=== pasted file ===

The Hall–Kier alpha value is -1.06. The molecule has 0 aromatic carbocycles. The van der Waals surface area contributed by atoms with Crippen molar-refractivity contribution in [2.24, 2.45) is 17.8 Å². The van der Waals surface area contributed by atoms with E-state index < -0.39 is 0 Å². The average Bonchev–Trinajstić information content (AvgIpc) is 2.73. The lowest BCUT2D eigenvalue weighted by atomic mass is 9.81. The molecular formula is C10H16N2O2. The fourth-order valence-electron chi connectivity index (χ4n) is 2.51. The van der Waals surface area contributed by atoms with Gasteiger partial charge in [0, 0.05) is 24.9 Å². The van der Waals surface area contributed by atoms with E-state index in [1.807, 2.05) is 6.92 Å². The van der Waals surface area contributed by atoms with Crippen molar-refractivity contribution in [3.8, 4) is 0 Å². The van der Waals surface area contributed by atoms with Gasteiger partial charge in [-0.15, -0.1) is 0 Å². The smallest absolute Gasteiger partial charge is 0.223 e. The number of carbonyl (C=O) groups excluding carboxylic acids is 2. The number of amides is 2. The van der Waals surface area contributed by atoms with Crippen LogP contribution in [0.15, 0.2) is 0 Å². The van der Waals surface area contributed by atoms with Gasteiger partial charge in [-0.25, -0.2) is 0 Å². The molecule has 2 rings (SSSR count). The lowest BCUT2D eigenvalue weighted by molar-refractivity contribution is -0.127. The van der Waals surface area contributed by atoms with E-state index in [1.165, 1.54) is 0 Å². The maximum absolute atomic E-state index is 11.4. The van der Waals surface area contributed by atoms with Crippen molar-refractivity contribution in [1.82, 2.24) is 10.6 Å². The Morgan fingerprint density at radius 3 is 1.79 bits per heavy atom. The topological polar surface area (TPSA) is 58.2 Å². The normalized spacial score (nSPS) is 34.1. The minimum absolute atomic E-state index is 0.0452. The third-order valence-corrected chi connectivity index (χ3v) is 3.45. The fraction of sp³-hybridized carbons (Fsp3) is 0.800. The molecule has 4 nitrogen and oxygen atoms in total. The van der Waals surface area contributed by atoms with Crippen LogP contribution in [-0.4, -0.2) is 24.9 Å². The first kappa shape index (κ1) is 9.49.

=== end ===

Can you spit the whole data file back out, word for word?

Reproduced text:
The Hall–Kier alpha value is -1.06. The molecule has 0 aromatic carbocycles. The van der Waals surface area contributed by atoms with Crippen molar-refractivity contribution in [2.24, 2.45) is 17.8 Å². The van der Waals surface area contributed by atoms with E-state index < -0.39 is 0 Å². The average Bonchev–Trinajstić information content (AvgIpc) is 2.73. The lowest BCUT2D eigenvalue weighted by atomic mass is 9.81. The molecular formula is C10H16N2O2. The fourth-order valence-electron chi connectivity index (χ4n) is 2.51. The van der Waals surface area contributed by atoms with Gasteiger partial charge in [0, 0.05) is 24.9 Å². The van der Waals surface area contributed by atoms with E-state index in [1.807, 2.05) is 6.92 Å². The van der Waals surface area contributed by atoms with Crippen molar-refractivity contribution in [3.8, 4) is 0 Å². The van der Waals surface area contributed by atoms with Gasteiger partial charge in [-0.15, -0.1) is 0 Å². The smallest absolute Gasteiger partial charge is 0.223 e. The number of carbonyl (C=O) groups excluding carboxylic acids is 2. The number of amides is 2. The van der Waals surface area contributed by atoms with Crippen LogP contribution in [0.15, 0.2) is 0 Å². The van der Waals surface area contributed by atoms with Gasteiger partial charge in [-0.25, -0.2) is 0 Å². The molecule has 2 rings (SSSR count). The lowest BCUT2D eigenvalue weighted by molar-refractivity contribution is -0.127. The van der Waals surface area contributed by atoms with E-state index in [1.165, 1.54) is 0 Å². The maximum absolute atomic E-state index is 11.4. The van der Waals surface area contributed by atoms with Crippen molar-refractivity contribution in [1.82, 2.24) is 10.6 Å². The Morgan fingerprint density at radius 3 is 1.79 bits per heavy atom. The topological polar surface area (TPSA) is 58.2 Å². The normalized spacial score (nSPS) is 34.1. The minimum absolute atomic E-state index is 0.0452. The third-order valence-corrected chi connectivity index (χ3v) is 3.45. The fraction of sp³-hybridized carbons (Fsp3) is 0.800. The molecule has 4 nitrogen and oxygen atoms in total. The van der Waals surface area contributed by atoms with Crippen LogP contribution in [-0.4, -0.2) is 24.9 Å². The first kappa shape index (κ1) is 9.49.